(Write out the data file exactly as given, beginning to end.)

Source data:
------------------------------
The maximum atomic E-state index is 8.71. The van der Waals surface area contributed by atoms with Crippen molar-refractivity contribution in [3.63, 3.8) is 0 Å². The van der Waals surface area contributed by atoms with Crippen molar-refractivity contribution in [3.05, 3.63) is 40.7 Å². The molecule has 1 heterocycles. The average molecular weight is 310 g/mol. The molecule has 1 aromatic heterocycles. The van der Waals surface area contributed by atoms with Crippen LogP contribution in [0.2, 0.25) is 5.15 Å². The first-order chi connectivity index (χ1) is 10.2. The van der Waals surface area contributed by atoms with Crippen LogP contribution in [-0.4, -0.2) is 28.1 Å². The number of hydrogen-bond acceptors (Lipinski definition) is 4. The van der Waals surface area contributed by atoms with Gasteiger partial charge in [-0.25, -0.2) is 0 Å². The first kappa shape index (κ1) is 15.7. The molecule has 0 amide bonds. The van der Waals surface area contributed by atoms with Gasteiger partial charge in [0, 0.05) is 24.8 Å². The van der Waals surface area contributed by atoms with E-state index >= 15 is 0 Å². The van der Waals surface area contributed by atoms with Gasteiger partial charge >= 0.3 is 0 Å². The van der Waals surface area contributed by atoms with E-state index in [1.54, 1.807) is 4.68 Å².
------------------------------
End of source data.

The maximum atomic E-state index is 8.71. The van der Waals surface area contributed by atoms with Crippen molar-refractivity contribution in [3.63, 3.8) is 0 Å². The van der Waals surface area contributed by atoms with Crippen molar-refractivity contribution in [3.05, 3.63) is 40.7 Å². The molecule has 1 heterocycles. The average molecular weight is 310 g/mol. The molecule has 1 aromatic heterocycles. The van der Waals surface area contributed by atoms with Crippen LogP contribution in [0.2, 0.25) is 5.15 Å². The first-order chi connectivity index (χ1) is 10.2. The van der Waals surface area contributed by atoms with Crippen LogP contribution in [-0.4, -0.2) is 28.1 Å². The number of hydrogen-bond acceptors (Lipinski definition) is 4. The van der Waals surface area contributed by atoms with Gasteiger partial charge in [-0.25, -0.2) is 0 Å². The first kappa shape index (κ1) is 15.7. The molecule has 0 amide bonds. The van der Waals surface area contributed by atoms with Gasteiger partial charge in [0, 0.05) is 24.8 Å². The van der Waals surface area contributed by atoms with E-state index >= 15 is 0 Å². The van der Waals surface area contributed by atoms with Gasteiger partial charge >= 0.3 is 0 Å². The van der Waals surface area contributed by atoms with E-state index in [1.54, 1.807) is 4.68 Å².